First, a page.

How fintechs can play a vital role in removing the migrant tax
Updated: 5 days ago
In addition to their key role in remittance services, fintechs can help migrants stay connected to their country of origin, providing a platform to make investments in their home country
In finance circles there’s a saying that every fintech founder dreams of a banking licence, and every bank CEO dreams of a working app. But these dreams are already possible today through partnerships between fintechs and traditional financial institutions. Combining the strengths of both is key to driving progress in the remittance market. Therefore bashing fintechs, as the IMF has done, is simply an outdated approach. Fintechs bring their expertise in technology and digitisation, while established players in the industry bring their regulatory knowledge and experience. Together they can create a more efficient, reliable, accessible and innovative market for remittance services at a lower cost and with more transparent prices. Fintech companies are not simply ‘cyborg banks’ doing the same thing as banks digitally. Instead, they are bringing a range of innovative technologies and services to the remittance market, such as digital KYC (Know Your Customer) and AML (Anti-Money Laundering) screening, compliance, and onboarding of clients. The remittance market is also not always a purely digital one, especially at the receiving end, and there is often a need for a high level of offline or non-digital interaction. Fintechs that are closing the digital gap by providing digital payment solutions to family members are key players in this process. Removing the migrant tax In addition to their key role in remittance services, fintechs can also help migrants stay connected to their country of origin. For instance, they can provide a platform for migrants to pay bills, buy insurance and make investments in their home country. This helps them feel more connected to their home country, but can also help provide additional financial support to their families. Moreover, by providing remittance services through fintechs, the families of migrants can gain access to financial services and become financially included. This can have a positive impact on the economy of their country of origin, ultimately benefiting the migrant population as a whole. The remittance market is plagued by high costs, with migrants paying on average seven percent in fees, not including other costs, such as transport to branches or lost time waiting. This effectively amounts to a tax on the most vulnerable, and reduces the amount of money that flows into their home countries. In a downwards cycle like the one we are currently experiencing, the impact of these high fees is even more significant. For example, Africa received $100 billion in remittances from its diaspora last year, while development finance institutions dedicated only $35 billion in loans and grants to the continent in that same year. This ‘migrant tax’ amounts to $7 billion which did not benefit African countries last year. It shows the critical importance of remittances for both the families and the countries receiving them. If the IMF truly cares about the welfare of migrant populations, it should assist regulators in reducing strict controls on cross-border transactions under $500. These controls, which are often imposed by wealthier countries, disproportionately affect migrant families and act as a tax on their hard-earned money. It is possible to balance the need for financial controls with the need to provide access to financial services and at Balad we are happy to contribute our share towards this change by banking on partnerships.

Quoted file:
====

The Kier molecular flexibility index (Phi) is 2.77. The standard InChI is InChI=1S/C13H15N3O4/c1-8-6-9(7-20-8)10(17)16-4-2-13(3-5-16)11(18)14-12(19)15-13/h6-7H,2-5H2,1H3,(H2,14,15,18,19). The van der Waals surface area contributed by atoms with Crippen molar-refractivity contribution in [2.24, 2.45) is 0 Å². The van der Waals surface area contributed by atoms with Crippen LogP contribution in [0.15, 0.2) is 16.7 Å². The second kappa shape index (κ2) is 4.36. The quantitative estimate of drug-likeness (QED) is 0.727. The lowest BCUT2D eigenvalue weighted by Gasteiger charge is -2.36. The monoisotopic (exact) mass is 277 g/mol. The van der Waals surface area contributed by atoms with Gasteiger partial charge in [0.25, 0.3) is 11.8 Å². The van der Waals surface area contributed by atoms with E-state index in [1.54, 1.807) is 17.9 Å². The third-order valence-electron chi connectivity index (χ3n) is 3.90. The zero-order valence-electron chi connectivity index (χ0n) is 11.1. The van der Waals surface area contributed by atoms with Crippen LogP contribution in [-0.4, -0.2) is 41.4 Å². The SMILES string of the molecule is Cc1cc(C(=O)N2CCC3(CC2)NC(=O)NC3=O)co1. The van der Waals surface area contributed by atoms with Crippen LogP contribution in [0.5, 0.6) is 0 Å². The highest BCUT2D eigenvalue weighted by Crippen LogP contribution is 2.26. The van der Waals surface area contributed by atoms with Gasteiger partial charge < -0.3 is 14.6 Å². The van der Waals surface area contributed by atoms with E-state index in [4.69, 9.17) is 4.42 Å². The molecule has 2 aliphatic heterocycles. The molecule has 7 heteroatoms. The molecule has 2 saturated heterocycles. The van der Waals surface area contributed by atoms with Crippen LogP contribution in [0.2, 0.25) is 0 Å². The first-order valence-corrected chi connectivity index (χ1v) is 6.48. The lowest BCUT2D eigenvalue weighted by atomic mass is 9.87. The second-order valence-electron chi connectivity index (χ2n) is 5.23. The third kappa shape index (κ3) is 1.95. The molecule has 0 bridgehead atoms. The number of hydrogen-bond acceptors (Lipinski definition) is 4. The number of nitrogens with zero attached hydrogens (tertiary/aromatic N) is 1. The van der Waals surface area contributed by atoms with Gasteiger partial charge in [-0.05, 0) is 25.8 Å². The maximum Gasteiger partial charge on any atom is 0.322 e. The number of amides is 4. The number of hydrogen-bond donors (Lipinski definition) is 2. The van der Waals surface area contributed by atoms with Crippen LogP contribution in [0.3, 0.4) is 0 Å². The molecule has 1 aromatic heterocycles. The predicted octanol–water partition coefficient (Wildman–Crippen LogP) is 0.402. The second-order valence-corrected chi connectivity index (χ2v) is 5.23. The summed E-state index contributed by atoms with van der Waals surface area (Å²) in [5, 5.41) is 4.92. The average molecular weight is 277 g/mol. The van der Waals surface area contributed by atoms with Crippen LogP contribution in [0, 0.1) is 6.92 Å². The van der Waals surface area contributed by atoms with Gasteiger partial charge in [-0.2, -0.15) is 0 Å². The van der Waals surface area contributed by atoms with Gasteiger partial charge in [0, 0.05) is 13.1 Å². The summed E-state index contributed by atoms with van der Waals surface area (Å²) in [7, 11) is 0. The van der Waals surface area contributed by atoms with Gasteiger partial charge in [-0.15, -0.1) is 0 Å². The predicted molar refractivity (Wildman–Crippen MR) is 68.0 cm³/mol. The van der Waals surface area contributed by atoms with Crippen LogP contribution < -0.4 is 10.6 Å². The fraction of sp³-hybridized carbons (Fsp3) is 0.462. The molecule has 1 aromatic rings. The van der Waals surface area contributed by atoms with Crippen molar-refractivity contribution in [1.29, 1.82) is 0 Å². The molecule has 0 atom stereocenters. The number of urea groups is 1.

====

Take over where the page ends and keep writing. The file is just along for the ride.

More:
Adham Azzam is CEO of Balad